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The Governor-General's Swearing-in speech, Parliament House, Canberra

I acknowledge that this morning we gather on the lands of the traditional custodians — the Ngunnawal — and recognise any other people or families with connection to the lands of the ACT and surrounding regions. I pay my respects to their elders, past and present.

I also acknowledge the many First Nations elders, leaders and young people present here in the Chamber this morning, who bring their languages and cultures from lands across the country.

I would also like to offer a special acknowledgement to Australia’s Federation Guard, whose first salute to me this morning on the Forecourt this morning reminds us of the deep and long-standing bond between the Office of the Governor-General and the Australian Defence Force.

A bond that has particular importance for me, as the daughter of an army officer, who served Australia in that capacity for almost 40 years.

  • The Honourable Anthony Albanese MP (Prime Minister of Australia), and Ms Jodie Haydon  
  • Senator the Honourable Sue Lines (President of the Senate)
  • The Honourable Milton Dick MP (Speaker of the House of Representatives) 
  • The Honourable Chief Justice Stephen Gageler AC (Chief Justice of the High Court of Australia, and his fellow Justices)
  • Members of the Diplomatic Corps 
  • The Honourable Peter Dutton MP (Leader of the Opposition) 
  • Members and Senators
  • Distinguished guests
  • And my dear friends and colleagues, many of whom are sitting in the gallery together, some having come to our Parliament for the very first time this morning.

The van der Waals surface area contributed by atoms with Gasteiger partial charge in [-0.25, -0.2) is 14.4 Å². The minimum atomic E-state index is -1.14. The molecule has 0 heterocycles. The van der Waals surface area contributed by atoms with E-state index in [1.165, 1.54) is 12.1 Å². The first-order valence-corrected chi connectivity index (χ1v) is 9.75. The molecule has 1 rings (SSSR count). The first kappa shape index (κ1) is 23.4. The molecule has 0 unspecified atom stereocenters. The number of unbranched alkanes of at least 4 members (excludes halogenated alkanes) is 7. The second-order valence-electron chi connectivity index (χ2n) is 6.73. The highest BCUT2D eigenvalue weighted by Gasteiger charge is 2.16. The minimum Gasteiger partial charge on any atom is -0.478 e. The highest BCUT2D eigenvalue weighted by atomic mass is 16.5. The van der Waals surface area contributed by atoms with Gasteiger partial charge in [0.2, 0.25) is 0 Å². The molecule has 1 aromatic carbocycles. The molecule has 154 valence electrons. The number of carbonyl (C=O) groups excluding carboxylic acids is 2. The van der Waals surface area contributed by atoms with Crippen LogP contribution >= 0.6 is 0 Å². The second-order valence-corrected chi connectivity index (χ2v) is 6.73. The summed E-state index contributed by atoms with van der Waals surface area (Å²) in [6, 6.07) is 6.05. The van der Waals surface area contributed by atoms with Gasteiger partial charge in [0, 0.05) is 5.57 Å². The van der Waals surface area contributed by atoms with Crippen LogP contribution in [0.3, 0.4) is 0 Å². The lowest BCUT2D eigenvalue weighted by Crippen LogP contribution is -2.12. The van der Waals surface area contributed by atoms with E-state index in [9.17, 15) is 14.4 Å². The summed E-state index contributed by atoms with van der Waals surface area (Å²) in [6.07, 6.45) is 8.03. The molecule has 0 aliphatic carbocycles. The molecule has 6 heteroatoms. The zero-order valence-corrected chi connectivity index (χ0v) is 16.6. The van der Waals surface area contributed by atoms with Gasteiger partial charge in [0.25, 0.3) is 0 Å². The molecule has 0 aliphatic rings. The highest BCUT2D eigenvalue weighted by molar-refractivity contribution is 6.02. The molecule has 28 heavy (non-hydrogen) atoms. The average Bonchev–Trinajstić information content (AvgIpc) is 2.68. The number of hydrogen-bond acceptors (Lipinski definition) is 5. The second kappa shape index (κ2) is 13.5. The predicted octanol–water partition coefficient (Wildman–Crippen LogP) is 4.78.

Sitting here today, alongside parliamentary, business and sports people, are community workers, carers, youth employment advisers, family and domestic violence specialists, allied health experts, organisers of sporting clubs and networks, as well as volunteers, and students and representatives of communities, charities and care organisations from across the country.

These people are at the heart of our communities and our country.

I have had the great privilege of working with and learning from all of you over the years and know that you encapsulate the very best of Australian values.

I am especially pleased to be joined here by my family.

By my father, retired Colonel Bill Mostyn who will turn 90 later this month, and by my sisters Alex, Suzanne and Sally, and their families. And by my husband, Simeon, our daughter, Lotte, and Simeon’s family.

Of course, today, I miss the presence of my mother, Jenny, who if she was still alive would be the proudest person here.

I stand here now as Australia’s 28th Governor-General, immensely conscious of this great honour and privilege. 

I warmly thank the Prime Minister for inviting me to serve. And I thank His Majesty The King for appointing me.

When announcing my appointment, Prime Minister, you said you sought a modern, optimistic Governor-General, capable of uniting and celebrating the very best of Australia.

In the past few months since accepting the position, I have reflected deeply on your words. 

I have had to ask myself several questions about the role and impact of the office of Governor-General in 2024.